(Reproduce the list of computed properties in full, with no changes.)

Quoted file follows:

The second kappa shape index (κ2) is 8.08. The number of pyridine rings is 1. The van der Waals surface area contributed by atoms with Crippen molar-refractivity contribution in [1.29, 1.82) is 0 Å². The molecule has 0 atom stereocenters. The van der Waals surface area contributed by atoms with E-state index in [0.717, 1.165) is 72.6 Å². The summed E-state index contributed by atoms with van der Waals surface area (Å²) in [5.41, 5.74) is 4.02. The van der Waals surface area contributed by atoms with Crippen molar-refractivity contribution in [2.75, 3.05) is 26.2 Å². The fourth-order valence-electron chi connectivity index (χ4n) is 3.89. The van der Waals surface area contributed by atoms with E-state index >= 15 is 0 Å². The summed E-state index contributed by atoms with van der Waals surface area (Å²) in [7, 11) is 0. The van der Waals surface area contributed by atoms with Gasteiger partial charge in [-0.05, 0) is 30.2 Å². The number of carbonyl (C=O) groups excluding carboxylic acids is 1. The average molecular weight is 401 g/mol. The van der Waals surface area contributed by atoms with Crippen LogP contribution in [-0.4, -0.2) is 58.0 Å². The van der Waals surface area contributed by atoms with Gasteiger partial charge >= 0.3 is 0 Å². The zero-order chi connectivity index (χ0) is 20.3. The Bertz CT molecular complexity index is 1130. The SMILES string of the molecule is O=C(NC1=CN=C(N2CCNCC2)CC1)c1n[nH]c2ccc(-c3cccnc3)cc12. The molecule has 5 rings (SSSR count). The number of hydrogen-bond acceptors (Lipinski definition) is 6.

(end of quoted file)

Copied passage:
The second kappa shape index (κ2) is 8.08. The number of pyridine rings is 1. The van der Waals surface area contributed by atoms with Crippen molar-refractivity contribution in [1.29, 1.82) is 0 Å². The molecule has 0 atom stereocenters. The van der Waals surface area contributed by atoms with E-state index in [0.717, 1.165) is 72.6 Å². The summed E-state index contributed by atoms with van der Waals surface area (Å²) in [5.41, 5.74) is 4.02. The van der Waals surface area contributed by atoms with Crippen molar-refractivity contribution in [2.75, 3.05) is 26.2 Å². The fourth-order valence-electron chi connectivity index (χ4n) is 3.89. The van der Waals surface area contributed by atoms with E-state index >= 15 is 0 Å². The summed E-state index contributed by atoms with van der Waals surface area (Å²) in [7, 11) is 0. The van der Waals surface area contributed by atoms with Gasteiger partial charge in [-0.05, 0) is 30.2 Å². The number of carbonyl (C=O) groups excluding carboxylic acids is 1. The average molecular weight is 401 g/mol. The van der Waals surface area contributed by atoms with Crippen LogP contribution in [-0.4, -0.2) is 58.0 Å². The van der Waals surface area contributed by atoms with Gasteiger partial charge >= 0.3 is 0 Å². The zero-order chi connectivity index (χ0) is 20.3. The Bertz CT molecular complexity index is 1130. The SMILES string of the molecule is O=C(NC1=CN=C(N2CCNCC2)CC1)c1n[nH]c2ccc(-c3cccnc3)cc12. The molecule has 5 rings (SSSR count). The number of hydrogen-bond acceptors (Lipinski definition) is 6.